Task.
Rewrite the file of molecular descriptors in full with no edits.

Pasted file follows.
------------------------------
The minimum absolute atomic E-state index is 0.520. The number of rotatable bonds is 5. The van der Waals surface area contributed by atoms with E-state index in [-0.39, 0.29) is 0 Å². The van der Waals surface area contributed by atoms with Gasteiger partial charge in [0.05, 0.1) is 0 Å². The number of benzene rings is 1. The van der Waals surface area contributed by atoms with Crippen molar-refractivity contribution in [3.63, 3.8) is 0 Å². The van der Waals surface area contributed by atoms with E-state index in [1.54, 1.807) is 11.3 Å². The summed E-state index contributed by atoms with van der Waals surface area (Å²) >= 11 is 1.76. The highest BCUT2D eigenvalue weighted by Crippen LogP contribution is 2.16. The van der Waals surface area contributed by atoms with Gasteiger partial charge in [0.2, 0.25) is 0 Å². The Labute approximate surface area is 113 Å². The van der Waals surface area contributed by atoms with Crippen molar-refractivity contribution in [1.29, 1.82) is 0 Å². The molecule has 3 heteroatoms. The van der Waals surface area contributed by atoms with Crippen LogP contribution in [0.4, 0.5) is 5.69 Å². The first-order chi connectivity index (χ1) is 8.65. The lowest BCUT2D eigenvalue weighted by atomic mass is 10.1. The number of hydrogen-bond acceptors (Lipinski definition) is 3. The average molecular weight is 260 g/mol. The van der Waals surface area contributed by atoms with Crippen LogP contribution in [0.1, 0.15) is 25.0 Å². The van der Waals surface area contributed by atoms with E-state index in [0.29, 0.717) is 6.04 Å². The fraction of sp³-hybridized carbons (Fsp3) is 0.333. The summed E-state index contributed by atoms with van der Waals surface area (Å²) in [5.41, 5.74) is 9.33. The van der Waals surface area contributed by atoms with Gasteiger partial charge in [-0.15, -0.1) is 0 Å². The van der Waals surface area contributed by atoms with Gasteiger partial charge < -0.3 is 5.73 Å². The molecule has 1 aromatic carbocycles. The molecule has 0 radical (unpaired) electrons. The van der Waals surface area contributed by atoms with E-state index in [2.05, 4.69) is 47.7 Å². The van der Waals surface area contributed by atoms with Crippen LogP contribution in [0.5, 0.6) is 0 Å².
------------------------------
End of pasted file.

The minimum absolute atomic E-state index is 0.520. The number of rotatable bonds is 5. The van der Waals surface area contributed by atoms with E-state index in [-0.39, 0.29) is 0 Å². The van der Waals surface area contributed by atoms with Gasteiger partial charge in [0.05, 0.1) is 0 Å². The number of benzene rings is 1. The van der Waals surface area contributed by atoms with Crippen molar-refractivity contribution in [3.63, 3.8) is 0 Å². The van der Waals surface area contributed by atoms with E-state index in [1.54, 1.807) is 11.3 Å². The summed E-state index contributed by atoms with van der Waals surface area (Å²) >= 11 is 1.76. The highest BCUT2D eigenvalue weighted by Crippen LogP contribution is 2.16. The van der Waals surface area contributed by atoms with Gasteiger partial charge in [0.2, 0.25) is 0 Å². The Labute approximate surface area is 113 Å². The van der Waals surface area contributed by atoms with Crippen molar-refractivity contribution in [1.29, 1.82) is 0 Å². The molecule has 3 heteroatoms. The van der Waals surface area contributed by atoms with Crippen LogP contribution in [0.4, 0.5) is 5.69 Å². The first-order chi connectivity index (χ1) is 8.65. The lowest BCUT2D eigenvalue weighted by atomic mass is 10.1. The number of hydrogen-bond acceptors (Lipinski definition) is 3. The average molecular weight is 260 g/mol. The van der Waals surface area contributed by atoms with Crippen LogP contribution in [0.1, 0.15) is 25.0 Å². The van der Waals surface area contributed by atoms with E-state index in [0.29, 0.717) is 6.04 Å². The fraction of sp³-hybridized carbons (Fsp3) is 0.333. The summed E-state index contributed by atoms with van der Waals surface area (Å²) in [5.41, 5.74) is 9.33. The van der Waals surface area contributed by atoms with Gasteiger partial charge in [-0.15, -0.1) is 0 Å². The van der Waals surface area contributed by atoms with Gasteiger partial charge < -0.3 is 5.73 Å². The molecule has 1 aromatic carbocycles. The molecule has 0 radical (unpaired) electrons. The van der Waals surface area contributed by atoms with E-state index in [2.05, 4.69) is 47.7 Å². The van der Waals surface area contributed by atoms with Crippen LogP contribution in [0.5, 0.6) is 0 Å².